Politics & Policy

The Financial Sun Will Shine Again

And it will shine sooner if we address specific problems head-on.

A global financial panic arrived this week, sparked by the effective collapse of liquidity at major brokerage firms. As the crisis touches all corners of the globe, politicians are reflexively pointing fingers at Wall Street. But few observers are offering concrete recommendations to stem this crisis and to avert a snowball effect in the weeks and months ahead.

Lehman Brothers declares bankruptcy. Merrill Lynch is forced to sell itself to Bank of America. AIG is backstopped by the government to the tune of $85 billion. I could go on for pages describing these historic events. But with forty years of experience in this business I will instead offer some suggestions for quickly curtailing the panic.

At this writing global central banks are making available enormous amounts of credit and cash to buoy the markets. In addition, the Securities and Exchange Commission, albeit very late, has introduced regulations to inhibit speculators from shorting securities without having the securities to short. But a bit more needs to be done.

To begin, financial markets should close for at least three days to allow for changes in the rules governing financial speculators and to introduce new measures to prevent this crisis from doing irreversible damage. Following the terrorist attacks in 2001 stock markets in the U.S. closed for days without any long-term negative effects.

Next, the Treasury and the Federal Reserve need to make the most of the hand they’ve been dealt.

A rapid flight to quality by investors has driven short-term interest rates on government securities to zero, an event that hasn’t occurred since the Great Depression. In other words, there is a massive shortage of Treasury bills and other government notes and bonds. But the Treasury is the beneficiary of this market panic since it can now raise enormous amounts of liquidity at virtually no cost.

The Treasury should do just that, setting a target interest rate at, say, 1.75 percent on 3-month Treasury bills and raising liquidity until that interest rate is reached. There are two benefits to this action: First, investors will have a safe-haven investment that provides some yield and produces some income. Second, revenues received by the Treasury can be used to support ailing financial markets.

The Treasury, in concert with the Fed, should use this money specifically to buy stocks and other financial instruments that are now under speculative pressure. We all know that stocks are underpriced as a result of this financial panic. So the government’s support at this point in time will ultimately be a boon to the Treasury, which can sell these stocks when the panic is over at substantially higher prices.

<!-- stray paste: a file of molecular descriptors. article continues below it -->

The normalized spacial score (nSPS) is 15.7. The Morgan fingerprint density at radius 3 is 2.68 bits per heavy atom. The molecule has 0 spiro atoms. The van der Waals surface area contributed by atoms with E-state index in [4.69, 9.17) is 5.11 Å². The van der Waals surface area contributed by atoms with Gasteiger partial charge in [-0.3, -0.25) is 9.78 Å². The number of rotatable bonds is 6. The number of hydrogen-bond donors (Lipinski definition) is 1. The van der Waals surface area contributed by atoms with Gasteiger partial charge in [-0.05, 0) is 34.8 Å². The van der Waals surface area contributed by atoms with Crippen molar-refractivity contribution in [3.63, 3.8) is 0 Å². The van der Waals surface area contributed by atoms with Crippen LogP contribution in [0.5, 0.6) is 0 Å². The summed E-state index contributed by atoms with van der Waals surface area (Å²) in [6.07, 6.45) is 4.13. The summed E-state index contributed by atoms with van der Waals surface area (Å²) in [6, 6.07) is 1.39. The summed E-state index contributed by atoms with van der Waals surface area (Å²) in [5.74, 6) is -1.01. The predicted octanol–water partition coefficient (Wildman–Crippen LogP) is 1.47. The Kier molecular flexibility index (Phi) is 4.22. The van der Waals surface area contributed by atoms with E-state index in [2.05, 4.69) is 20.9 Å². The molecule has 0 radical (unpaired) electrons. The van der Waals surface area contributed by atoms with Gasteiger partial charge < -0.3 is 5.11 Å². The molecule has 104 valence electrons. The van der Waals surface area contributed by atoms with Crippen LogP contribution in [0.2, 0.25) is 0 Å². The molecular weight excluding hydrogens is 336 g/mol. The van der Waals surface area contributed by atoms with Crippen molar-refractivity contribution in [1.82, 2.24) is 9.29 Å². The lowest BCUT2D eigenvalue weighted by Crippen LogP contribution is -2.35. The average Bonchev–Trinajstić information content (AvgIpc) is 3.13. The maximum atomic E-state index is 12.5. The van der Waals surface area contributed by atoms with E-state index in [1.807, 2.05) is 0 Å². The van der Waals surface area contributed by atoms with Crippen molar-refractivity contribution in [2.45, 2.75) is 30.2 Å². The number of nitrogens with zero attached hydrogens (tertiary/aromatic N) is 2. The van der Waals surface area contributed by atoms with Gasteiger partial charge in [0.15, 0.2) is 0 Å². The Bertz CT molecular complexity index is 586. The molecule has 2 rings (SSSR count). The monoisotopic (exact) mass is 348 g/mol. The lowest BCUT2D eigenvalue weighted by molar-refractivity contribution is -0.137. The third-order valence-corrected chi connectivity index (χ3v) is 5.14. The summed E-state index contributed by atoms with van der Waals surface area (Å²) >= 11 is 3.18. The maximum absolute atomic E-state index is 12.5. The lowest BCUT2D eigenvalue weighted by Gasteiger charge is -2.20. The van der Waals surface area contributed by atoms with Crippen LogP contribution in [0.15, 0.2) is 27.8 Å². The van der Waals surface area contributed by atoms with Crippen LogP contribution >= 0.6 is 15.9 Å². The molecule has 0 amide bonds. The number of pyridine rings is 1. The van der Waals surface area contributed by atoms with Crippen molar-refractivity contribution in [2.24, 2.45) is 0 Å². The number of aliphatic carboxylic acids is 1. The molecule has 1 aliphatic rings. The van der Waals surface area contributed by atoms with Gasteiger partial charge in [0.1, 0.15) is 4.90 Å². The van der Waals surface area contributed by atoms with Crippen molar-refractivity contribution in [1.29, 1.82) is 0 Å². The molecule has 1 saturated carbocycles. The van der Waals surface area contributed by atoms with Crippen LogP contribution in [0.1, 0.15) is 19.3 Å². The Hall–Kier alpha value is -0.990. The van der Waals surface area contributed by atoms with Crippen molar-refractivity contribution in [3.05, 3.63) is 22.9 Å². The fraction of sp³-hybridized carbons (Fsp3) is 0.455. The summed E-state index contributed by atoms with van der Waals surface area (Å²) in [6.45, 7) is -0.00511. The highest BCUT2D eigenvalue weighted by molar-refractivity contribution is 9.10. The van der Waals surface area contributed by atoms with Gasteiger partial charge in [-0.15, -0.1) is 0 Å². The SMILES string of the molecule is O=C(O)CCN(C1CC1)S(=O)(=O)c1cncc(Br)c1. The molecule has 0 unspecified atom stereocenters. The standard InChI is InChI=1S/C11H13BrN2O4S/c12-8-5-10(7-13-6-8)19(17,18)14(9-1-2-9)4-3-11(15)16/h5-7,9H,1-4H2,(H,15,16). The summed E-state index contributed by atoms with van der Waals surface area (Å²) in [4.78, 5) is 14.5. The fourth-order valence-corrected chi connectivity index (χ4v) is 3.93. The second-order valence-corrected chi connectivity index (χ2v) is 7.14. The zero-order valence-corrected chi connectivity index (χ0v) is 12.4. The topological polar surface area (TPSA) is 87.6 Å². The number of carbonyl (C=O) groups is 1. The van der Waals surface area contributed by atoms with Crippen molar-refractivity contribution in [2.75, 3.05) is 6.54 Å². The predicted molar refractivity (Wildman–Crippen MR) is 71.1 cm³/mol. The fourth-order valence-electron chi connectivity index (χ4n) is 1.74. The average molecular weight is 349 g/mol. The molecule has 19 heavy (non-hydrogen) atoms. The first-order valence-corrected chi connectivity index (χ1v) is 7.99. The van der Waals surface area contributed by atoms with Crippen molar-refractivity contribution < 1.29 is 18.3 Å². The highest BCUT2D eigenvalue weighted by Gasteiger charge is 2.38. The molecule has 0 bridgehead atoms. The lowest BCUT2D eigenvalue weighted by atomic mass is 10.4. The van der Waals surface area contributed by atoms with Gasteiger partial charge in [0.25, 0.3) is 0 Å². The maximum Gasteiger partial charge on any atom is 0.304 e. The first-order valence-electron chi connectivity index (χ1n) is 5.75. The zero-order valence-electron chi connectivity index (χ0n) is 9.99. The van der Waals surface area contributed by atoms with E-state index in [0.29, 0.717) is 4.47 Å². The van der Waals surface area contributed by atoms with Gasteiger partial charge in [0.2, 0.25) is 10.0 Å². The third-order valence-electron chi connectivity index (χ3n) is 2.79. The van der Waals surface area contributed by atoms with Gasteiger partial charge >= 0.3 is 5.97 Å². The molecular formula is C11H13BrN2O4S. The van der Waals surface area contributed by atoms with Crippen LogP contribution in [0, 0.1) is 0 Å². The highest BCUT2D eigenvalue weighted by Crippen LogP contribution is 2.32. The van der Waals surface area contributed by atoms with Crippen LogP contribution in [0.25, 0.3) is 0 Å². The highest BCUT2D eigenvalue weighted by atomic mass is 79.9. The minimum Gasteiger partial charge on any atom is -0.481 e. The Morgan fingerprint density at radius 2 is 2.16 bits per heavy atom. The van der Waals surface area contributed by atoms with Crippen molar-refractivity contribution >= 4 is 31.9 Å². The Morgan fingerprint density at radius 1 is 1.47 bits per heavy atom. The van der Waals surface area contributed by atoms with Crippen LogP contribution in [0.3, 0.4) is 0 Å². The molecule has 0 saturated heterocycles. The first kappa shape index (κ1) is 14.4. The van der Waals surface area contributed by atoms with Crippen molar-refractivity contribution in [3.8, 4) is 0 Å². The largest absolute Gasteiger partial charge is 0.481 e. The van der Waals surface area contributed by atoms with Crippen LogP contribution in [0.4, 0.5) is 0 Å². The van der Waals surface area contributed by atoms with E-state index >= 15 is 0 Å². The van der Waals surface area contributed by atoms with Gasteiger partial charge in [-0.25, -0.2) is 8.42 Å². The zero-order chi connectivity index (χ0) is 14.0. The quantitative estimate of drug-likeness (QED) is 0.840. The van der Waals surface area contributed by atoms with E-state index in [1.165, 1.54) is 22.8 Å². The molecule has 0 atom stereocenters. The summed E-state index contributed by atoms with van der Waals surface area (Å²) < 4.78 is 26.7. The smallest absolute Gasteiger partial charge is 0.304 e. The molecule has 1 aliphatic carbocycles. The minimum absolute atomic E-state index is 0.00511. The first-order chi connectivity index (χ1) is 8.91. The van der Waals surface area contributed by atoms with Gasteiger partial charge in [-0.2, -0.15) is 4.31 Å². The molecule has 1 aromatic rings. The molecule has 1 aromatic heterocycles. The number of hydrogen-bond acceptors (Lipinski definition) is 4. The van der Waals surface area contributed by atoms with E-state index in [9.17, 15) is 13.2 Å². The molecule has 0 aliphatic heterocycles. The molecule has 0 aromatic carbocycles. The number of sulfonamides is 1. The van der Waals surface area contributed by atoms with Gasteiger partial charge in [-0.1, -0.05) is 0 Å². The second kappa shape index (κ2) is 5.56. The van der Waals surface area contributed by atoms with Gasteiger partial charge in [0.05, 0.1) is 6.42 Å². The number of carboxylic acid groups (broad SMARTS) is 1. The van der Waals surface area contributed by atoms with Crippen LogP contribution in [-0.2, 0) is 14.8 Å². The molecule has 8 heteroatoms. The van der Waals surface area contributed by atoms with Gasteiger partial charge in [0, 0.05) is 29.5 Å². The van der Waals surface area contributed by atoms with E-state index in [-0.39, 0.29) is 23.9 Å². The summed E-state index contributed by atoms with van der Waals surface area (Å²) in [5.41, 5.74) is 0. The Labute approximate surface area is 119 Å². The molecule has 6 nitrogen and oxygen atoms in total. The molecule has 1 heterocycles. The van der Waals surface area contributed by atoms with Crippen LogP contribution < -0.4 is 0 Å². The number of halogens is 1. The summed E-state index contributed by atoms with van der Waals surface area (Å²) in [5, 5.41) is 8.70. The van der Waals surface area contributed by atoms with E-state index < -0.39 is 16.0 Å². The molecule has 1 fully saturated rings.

Such an operation will cost virtually nothing and will provide stability to a tottering equity market. Even if the Treasury doesn’t take the step of selling more government securities to finance this operation, it will still have the ability to write checks to pay for any intervention into the financial markets that can provide price supports until the crisis passes.

The time also has come to chase speculators out of the markets once and for all. The last major financial panic to grip the U.S. came in 1987, a result of the implementation of portfolio insurance, which was just another speculative investment strategy. This time around, speculative hedge funds — supposedly superior investment vehicles for hedging risk — proliferated to the extent that they became major offenders in the market meltdown. In other words, speculation replaced investment as a driving force in financial markets.

Here’s where the SEC can do a bit more. By implementing more stringent trading rules it can help dampen the urge to speculate in stocks and the fixed-income markets. While I am a free-market advocate, I am also for creating regulations that eliminate speculators who destroy the value of individual stocks and bonds.

In conjunction with these steps, IRS rules should be changed such that the taxation of short-term trading profits reaches prohibitive levels. We already have one such rule: Trading under one-year shifts capital-gains income to ordinary income. However, this graduated tax rate is not prohibitive. Rather, a 90 percent tax rate on trades under one month and a 75 percent tax rate on trading profits acquired within three months, while disallowing deductions for losses on such trades, would truncate a lot of the day trading that distorts normal market volatility.

Once these and other changes are put in place the tactics that have turned the investment markets into casinos will no longer be viable. Confidence will return to all public markets, legitimate fundamentals will drive the long-term uptrend in common stocks, and liquidity will again flow through the financial system.


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